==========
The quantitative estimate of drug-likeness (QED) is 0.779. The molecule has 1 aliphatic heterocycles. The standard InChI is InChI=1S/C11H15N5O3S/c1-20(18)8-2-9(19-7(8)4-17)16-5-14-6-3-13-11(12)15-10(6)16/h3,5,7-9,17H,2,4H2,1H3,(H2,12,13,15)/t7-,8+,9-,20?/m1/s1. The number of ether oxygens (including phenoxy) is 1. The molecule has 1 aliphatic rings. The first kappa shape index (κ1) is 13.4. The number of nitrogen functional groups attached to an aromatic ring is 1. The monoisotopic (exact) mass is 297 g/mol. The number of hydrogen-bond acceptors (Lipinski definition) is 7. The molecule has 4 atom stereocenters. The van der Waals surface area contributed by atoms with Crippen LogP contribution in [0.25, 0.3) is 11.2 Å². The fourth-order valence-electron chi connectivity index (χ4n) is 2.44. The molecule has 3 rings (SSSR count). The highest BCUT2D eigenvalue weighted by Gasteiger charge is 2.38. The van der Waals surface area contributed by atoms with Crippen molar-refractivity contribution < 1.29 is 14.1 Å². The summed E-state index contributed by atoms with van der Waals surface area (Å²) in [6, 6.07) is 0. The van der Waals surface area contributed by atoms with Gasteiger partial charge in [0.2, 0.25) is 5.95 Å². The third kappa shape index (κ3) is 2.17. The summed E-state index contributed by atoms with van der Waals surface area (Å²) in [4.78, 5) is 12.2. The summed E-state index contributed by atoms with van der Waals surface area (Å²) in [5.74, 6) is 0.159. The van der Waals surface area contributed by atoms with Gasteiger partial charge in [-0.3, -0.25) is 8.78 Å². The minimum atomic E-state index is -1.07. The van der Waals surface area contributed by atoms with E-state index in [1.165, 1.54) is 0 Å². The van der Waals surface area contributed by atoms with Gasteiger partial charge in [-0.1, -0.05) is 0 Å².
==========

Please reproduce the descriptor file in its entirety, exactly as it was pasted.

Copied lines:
The quantitative estimate of drug-likeness (QED) is 0.779. The molecule has 1 aliphatic heterocycles. The standard InChI is InChI=1S/C11H15N5O3S/c1-20(18)8-2-9(19-7(8)4-17)16-5-14-6-3-13-11(12)15-10(6)16/h3,5,7-9,17H,2,4H2,1H3,(H2,12,13,15)/t7-,8+,9-,20?/m1/s1. The number of ether oxygens (including phenoxy) is 1. The molecule has 1 aliphatic rings. The first kappa shape index (κ1) is 13.4. The number of nitrogen functional groups attached to an aromatic ring is 1. The monoisotopic (exact) mass is 297 g/mol. The number of hydrogen-bond acceptors (Lipinski definition) is 7. The molecule has 4 atom stereocenters. The van der Waals surface area contributed by atoms with Crippen LogP contribution in [0.25, 0.3) is 11.2 Å². The fourth-order valence-electron chi connectivity index (χ4n) is 2.44. The molecule has 3 rings (SSSR count). The highest BCUT2D eigenvalue weighted by Gasteiger charge is 2.38. The van der Waals surface area contributed by atoms with Crippen molar-refractivity contribution < 1.29 is 14.1 Å². The summed E-state index contributed by atoms with van der Waals surface area (Å²) in [6, 6.07) is 0. The van der Waals surface area contributed by atoms with Gasteiger partial charge in [0.2, 0.25) is 5.95 Å². The third kappa shape index (κ3) is 2.17. The summed E-state index contributed by atoms with van der Waals surface area (Å²) in [4.78, 5) is 12.2. The summed E-state index contributed by atoms with van der Waals surface area (Å²) in [5.74, 6) is 0.159. The van der Waals surface area contributed by atoms with Gasteiger partial charge in [-0.3, -0.25) is 8.78 Å². The minimum atomic E-state index is -1.07. The van der Waals surface area contributed by atoms with E-state index in [1.165, 1.54) is 0 Å². The van der Waals surface area contributed by atoms with Gasteiger partial charge in [-0.1, -0.05) is 0 Å².